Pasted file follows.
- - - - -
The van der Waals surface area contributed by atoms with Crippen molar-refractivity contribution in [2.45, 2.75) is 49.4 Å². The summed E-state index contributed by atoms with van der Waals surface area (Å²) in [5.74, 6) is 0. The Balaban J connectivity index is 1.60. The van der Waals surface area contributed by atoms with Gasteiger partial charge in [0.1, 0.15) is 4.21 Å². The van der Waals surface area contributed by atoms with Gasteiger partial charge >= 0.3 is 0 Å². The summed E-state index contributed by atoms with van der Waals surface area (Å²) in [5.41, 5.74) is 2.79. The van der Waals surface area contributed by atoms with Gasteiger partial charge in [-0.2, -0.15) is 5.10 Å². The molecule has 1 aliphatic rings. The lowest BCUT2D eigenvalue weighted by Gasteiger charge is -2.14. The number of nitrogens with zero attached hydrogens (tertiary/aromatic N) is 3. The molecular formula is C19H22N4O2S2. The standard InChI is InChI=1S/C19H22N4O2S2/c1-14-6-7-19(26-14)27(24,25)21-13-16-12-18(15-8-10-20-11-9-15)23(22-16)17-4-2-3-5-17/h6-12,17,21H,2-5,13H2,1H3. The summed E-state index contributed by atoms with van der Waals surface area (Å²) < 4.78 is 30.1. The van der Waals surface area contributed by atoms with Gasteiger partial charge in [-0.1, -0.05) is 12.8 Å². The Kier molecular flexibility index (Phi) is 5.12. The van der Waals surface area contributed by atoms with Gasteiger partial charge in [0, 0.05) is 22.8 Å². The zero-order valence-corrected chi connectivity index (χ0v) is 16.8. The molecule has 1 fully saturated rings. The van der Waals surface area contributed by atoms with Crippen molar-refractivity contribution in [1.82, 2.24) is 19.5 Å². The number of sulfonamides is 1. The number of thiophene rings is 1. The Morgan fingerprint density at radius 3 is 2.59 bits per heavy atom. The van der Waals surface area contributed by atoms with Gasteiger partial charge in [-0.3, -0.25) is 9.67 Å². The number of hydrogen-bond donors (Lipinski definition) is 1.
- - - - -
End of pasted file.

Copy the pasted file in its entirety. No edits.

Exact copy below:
The van der Waals surface area contributed by atoms with Crippen molar-refractivity contribution in [2.45, 2.75) is 49.4 Å². The summed E-state index contributed by atoms with van der Waals surface area (Å²) in [5.74, 6) is 0. The Balaban J connectivity index is 1.60. The van der Waals surface area contributed by atoms with Gasteiger partial charge in [0.1, 0.15) is 4.21 Å². The van der Waals surface area contributed by atoms with Gasteiger partial charge >= 0.3 is 0 Å². The summed E-state index contributed by atoms with van der Waals surface area (Å²) in [5.41, 5.74) is 2.79. The van der Waals surface area contributed by atoms with Gasteiger partial charge in [-0.2, -0.15) is 5.10 Å². The molecule has 1 aliphatic rings. The lowest BCUT2D eigenvalue weighted by Gasteiger charge is -2.14. The number of nitrogens with zero attached hydrogens (tertiary/aromatic N) is 3. The molecular formula is C19H22N4O2S2. The standard InChI is InChI=1S/C19H22N4O2S2/c1-14-6-7-19(26-14)27(24,25)21-13-16-12-18(15-8-10-20-11-9-15)23(22-16)17-4-2-3-5-17/h6-12,17,21H,2-5,13H2,1H3. The summed E-state index contributed by atoms with van der Waals surface area (Å²) < 4.78 is 30.1. The van der Waals surface area contributed by atoms with Gasteiger partial charge in [-0.1, -0.05) is 12.8 Å². The Kier molecular flexibility index (Phi) is 5.12. The van der Waals surface area contributed by atoms with Gasteiger partial charge in [0, 0.05) is 22.8 Å². The zero-order valence-corrected chi connectivity index (χ0v) is 16.8. The molecule has 1 fully saturated rings. The van der Waals surface area contributed by atoms with Crippen molar-refractivity contribution in [1.82, 2.24) is 19.5 Å². The number of sulfonamides is 1. The number of thiophene rings is 1. The Morgan fingerprint density at radius 3 is 2.59 bits per heavy atom. The van der Waals surface area contributed by atoms with Gasteiger partial charge in [-0.3, -0.25) is 9.67 Å². The number of hydrogen-bond donors (Lipinski definition) is 1.